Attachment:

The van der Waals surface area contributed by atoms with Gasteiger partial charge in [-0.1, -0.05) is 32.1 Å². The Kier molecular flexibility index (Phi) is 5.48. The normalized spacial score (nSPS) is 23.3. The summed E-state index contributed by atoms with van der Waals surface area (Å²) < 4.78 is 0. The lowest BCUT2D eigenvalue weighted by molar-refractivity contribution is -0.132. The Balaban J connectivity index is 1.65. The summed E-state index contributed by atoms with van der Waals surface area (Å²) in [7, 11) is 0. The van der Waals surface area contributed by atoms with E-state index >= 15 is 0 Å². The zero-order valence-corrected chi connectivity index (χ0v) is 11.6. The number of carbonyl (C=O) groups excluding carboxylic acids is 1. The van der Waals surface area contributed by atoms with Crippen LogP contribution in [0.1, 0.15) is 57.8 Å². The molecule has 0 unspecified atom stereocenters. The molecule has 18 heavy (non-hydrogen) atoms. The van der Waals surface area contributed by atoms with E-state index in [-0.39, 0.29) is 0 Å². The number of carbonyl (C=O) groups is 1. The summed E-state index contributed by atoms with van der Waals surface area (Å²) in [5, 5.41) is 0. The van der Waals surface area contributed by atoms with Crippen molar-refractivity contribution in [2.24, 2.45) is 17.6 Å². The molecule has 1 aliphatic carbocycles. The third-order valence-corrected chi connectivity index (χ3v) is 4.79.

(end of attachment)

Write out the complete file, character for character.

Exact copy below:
The van der Waals surface area contributed by atoms with Gasteiger partial charge in [-0.1, -0.05) is 32.1 Å². The Kier molecular flexibility index (Phi) is 5.48. The normalized spacial score (nSPS) is 23.3. The summed E-state index contributed by atoms with van der Waals surface area (Å²) < 4.78 is 0. The lowest BCUT2D eigenvalue weighted by molar-refractivity contribution is -0.132. The Balaban J connectivity index is 1.65. The summed E-state index contributed by atoms with van der Waals surface area (Å²) in [7, 11) is 0. The van der Waals surface area contributed by atoms with E-state index >= 15 is 0 Å². The zero-order valence-corrected chi connectivity index (χ0v) is 11.6. The number of carbonyl (C=O) groups excluding carboxylic acids is 1. The van der Waals surface area contributed by atoms with Crippen LogP contribution in [0.1, 0.15) is 57.8 Å². The molecule has 0 unspecified atom stereocenters. The molecule has 18 heavy (non-hydrogen) atoms. The van der Waals surface area contributed by atoms with E-state index in [-0.39, 0.29) is 0 Å². The number of carbonyl (C=O) groups is 1. The summed E-state index contributed by atoms with van der Waals surface area (Å²) in [5, 5.41) is 0. The van der Waals surface area contributed by atoms with Crippen molar-refractivity contribution in [2.24, 2.45) is 17.6 Å². The molecule has 1 aliphatic carbocycles. The third-order valence-corrected chi connectivity index (χ3v) is 4.79.